[MARMAM] NEW PUBLICATION: Quantifying the age structure of free-ranging delphinid populations: Testing the accuracy of Unoccupied Aerial System photogrammetry

Fabien Vivier fvivier at hawaii.edu
Wed Jun 28 16:33:50 PDT 2023


Dear MARMAM community,


My co-authors and I are pleased to share with you our new paper entitled
"Quantifying the age structure of free-ranging delphinid populations:
Testing the accuracy of Unoccupied Aerial System photogrammetry", published
in *Ecology and Evolution*.



The paper can be accessed and downloaded here:
https://onlinelibrary.wiley.com/doi/full/10.1002/ece3.10082



Abstract:

Understanding the population health status of long-lived and
slow-reproducing species is critical for their management. However, it can
take decades with traditional monitoring techniques to detect
population-level changes in demographic parameters. Early detection of the
effects of environmental and anthropogenic stressors on vital rates would
aid in forecasting changes in population dynamics and therefore inform
management efforts. Changes in vital rates strongly correlate with
deviations in population growth, highlighting the need for novel approaches
that can provide early warning signs of population decline (e.g., changes
in age structure). We tested a novel and frequentist approach, using
Unoccupied Aerial System (UAS) photogrammetry, to assess the population age
structure of small delphinids. First, we measured the precision and
accuracy of UAS photogrammetry in estimating total body length (TL) of
trained bottlenose dolphins (Tursiops truncatus). Using a log-transformed
linear model, we estimated TL using the blowhole to dorsal fin distance
(BHDF) for surfacing animals. To test the performance of UAS photogrammetry
to age-classify individuals, we then used length measurements from a
35-year dataset from a free-ranging bottlenose dolphin community to
simulate UAS estimates of BHDF and TL. We tested five age classifiers and
determined where young individuals (<10 years) were assigned when
misclassified. Finally, we tested whether UAS-simulated BHDF only or the
associated TL estimates provided better classifications. TL of surfacing
dolphins was overestimated by 3.3% ±3.1% based on UAS-estimated BHDF. Our
age classifiers performed best in predicting age-class when using broader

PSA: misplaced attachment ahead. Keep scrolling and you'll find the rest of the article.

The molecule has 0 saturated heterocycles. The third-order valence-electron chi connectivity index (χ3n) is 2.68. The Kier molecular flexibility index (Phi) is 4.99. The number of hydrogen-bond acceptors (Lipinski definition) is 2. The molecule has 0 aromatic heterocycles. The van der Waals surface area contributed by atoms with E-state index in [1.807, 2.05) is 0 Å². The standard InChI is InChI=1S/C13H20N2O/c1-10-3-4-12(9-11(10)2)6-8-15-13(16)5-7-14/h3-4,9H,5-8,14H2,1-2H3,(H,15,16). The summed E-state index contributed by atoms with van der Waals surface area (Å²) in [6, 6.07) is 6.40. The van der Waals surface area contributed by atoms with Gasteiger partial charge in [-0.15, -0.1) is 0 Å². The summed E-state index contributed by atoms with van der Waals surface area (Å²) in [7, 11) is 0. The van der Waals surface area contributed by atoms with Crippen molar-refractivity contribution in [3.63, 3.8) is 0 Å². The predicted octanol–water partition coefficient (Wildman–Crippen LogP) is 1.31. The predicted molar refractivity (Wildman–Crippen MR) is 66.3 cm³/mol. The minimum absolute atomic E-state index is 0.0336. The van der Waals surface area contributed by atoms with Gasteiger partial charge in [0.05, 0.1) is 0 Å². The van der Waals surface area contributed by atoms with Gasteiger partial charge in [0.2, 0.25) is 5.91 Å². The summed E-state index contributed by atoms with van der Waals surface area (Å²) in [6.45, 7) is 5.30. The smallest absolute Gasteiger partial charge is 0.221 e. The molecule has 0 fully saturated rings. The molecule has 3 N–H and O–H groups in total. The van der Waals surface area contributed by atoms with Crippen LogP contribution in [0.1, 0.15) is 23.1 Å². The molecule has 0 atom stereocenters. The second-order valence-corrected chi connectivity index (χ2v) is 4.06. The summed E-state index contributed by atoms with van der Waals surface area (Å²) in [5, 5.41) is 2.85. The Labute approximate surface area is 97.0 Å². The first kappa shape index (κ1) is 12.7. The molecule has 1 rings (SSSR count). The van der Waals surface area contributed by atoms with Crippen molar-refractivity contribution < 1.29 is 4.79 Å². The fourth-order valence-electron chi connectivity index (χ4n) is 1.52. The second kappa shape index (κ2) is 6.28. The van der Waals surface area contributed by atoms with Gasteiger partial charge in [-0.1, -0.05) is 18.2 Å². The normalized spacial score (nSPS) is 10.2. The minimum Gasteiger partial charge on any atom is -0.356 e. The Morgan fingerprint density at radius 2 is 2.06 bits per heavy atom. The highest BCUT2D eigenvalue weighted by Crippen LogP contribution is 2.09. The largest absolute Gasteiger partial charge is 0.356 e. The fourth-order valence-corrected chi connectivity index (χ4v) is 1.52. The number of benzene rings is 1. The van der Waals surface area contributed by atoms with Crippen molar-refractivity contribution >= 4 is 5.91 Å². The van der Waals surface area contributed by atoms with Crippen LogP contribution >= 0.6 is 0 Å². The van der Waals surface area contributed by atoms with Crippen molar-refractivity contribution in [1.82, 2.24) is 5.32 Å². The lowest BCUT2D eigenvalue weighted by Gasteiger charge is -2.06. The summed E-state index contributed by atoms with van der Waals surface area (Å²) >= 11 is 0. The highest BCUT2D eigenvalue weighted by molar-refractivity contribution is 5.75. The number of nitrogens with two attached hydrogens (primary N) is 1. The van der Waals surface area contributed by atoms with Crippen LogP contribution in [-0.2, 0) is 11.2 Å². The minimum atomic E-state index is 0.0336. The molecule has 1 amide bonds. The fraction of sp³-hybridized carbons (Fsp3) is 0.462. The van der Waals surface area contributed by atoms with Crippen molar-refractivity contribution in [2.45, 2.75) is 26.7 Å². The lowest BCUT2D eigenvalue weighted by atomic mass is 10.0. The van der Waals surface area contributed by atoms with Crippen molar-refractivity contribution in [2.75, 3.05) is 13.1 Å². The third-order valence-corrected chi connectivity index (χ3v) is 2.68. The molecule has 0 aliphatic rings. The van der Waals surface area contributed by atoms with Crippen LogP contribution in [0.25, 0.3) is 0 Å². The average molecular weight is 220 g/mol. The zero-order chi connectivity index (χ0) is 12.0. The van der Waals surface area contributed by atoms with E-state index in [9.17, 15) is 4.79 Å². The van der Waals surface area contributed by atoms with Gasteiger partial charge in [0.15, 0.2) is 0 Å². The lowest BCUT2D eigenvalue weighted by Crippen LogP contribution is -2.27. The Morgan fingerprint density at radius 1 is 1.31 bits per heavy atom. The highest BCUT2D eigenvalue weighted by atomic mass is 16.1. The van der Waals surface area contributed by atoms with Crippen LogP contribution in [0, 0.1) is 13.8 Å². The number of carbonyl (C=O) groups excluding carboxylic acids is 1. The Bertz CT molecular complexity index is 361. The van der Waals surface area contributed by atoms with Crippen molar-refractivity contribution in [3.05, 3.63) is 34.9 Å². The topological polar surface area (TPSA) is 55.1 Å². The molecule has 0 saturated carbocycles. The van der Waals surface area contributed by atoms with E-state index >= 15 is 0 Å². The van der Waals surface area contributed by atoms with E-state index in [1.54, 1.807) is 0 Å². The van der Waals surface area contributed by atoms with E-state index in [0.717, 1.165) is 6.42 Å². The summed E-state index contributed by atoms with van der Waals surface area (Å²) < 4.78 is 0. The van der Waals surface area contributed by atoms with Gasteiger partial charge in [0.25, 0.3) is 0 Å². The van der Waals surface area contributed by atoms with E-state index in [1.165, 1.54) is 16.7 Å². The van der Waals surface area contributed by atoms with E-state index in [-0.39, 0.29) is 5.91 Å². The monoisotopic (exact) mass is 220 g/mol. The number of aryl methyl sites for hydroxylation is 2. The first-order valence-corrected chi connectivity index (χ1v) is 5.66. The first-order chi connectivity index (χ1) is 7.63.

and fewer (two and three) age-class bins with ~80% and ~72% assignment
performance, respectively. Overall, 72.5%–93% of the individuals were
correctly classified within 2 years of their actual age-class bin. Similar
classification performances were obtained using both proxies. UAS
photogrammetry is a non-invasive, inexpensive, and effective method to
estimate TL and age-class of free-swimming dolphins. UAS photogrammetry can
facilitate the detection of early signs of population changes, which can
provide important insights for timely management decisions.



How to cite this paper:

Vivier, F., Wells, R. S., Hill, M. C., Yano, K. M., Bradford, A. L.,
Leunissen, E. M., Pacini, A., Booth, C. G., Rocho-Levine, J., Currie, J.
J., Patton, P. T., & Bejder, L. (2023). Quantifying the age structure of
free-ranging delphinid populations: Testing the accuracy of Unoccupied
Aerial System photogrammetry. Ecology and Evolution, 13, e10082.
https://doi.org/10.1002/ece3.10082


Feel free to reach out if you have any questions or problems accessing the
link (fvivier at hawaii.edu).


Finally, we would like to thank our funders and research partners:
NOAA-PIFSC, Cooperative Institute for Marine and Atmospheric Research,
Office of Naval Research and Dolphin Quest.

Best,



Fabien Vivier
-------------- next part --------------
An HTML attachment was scrubbed...
URL: <http://lists.uvic.ca/pipermail/marmam/attachments/20230628/65bfeaa4/attachment.html>


More information about the MARMAM mailing list